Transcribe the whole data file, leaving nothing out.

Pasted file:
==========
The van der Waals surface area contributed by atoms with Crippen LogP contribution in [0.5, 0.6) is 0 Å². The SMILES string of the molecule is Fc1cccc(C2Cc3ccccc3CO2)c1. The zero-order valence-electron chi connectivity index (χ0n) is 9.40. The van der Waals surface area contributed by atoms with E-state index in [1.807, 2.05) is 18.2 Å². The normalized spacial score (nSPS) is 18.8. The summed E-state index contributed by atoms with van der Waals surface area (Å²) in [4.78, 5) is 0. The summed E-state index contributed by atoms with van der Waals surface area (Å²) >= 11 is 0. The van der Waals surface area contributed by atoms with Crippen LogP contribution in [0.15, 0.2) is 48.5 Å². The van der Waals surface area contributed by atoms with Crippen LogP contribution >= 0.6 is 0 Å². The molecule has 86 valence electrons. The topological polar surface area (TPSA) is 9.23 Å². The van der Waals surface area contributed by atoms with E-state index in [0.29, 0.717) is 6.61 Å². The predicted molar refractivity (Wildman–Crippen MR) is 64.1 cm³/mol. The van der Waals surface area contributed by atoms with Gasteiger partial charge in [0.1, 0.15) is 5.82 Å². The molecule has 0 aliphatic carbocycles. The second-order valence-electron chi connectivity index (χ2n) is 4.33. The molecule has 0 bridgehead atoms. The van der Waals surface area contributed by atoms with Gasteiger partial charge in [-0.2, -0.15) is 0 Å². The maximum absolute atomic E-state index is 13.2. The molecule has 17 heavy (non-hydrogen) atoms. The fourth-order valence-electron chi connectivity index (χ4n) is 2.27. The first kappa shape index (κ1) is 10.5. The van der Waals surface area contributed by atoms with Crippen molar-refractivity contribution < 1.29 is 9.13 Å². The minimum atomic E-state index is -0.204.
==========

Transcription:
The van der Waals surface area contributed by atoms with Crippen LogP contribution in [0.5, 0.6) is 0 Å². The SMILES string of the molecule is Fc1cccc(C2Cc3ccccc3CO2)c1. The zero-order valence-electron chi connectivity index (χ0n) is 9.40. The van der Waals surface area contributed by atoms with E-state index in [1.807, 2.05) is 18.2 Å². The normalized spacial score (nSPS) is 18.8. The summed E-state index contributed by atoms with van der Waals surface area (Å²) in [4.78, 5) is 0. The summed E-state index contributed by atoms with van der Waals surface area (Å²) >= 11 is 0. The van der Waals surface area contributed by atoms with Crippen LogP contribution in [0.15, 0.2) is 48.5 Å². The van der Waals surface area contributed by atoms with Crippen LogP contribution >= 0.6 is 0 Å². The molecule has 86 valence electrons. The topological polar surface area (TPSA) is 9.23 Å². The van der Waals surface area contributed by atoms with E-state index in [0.29, 0.717) is 6.61 Å². The predicted molar refractivity (Wildman–Crippen MR) is 64.1 cm³/mol. The van der Waals surface area contributed by atoms with Gasteiger partial charge in [0.1, 0.15) is 5.82 Å². The molecule has 0 aliphatic carbocycles. The second-order valence-electron chi connectivity index (χ2n) is 4.33. The molecule has 0 bridgehead atoms. The van der Waals surface area contributed by atoms with Gasteiger partial charge in [-0.2, -0.15) is 0 Å². The maximum absolute atomic E-state index is 13.2. The molecule has 17 heavy (non-hydrogen) atoms. The fourth-order valence-electron chi connectivity index (χ4n) is 2.27. The first kappa shape index (κ1) is 10.5. The van der Waals surface area contributed by atoms with Crippen molar-refractivity contribution < 1.29 is 9.13 Å². The minimum atomic E-state index is -0.204.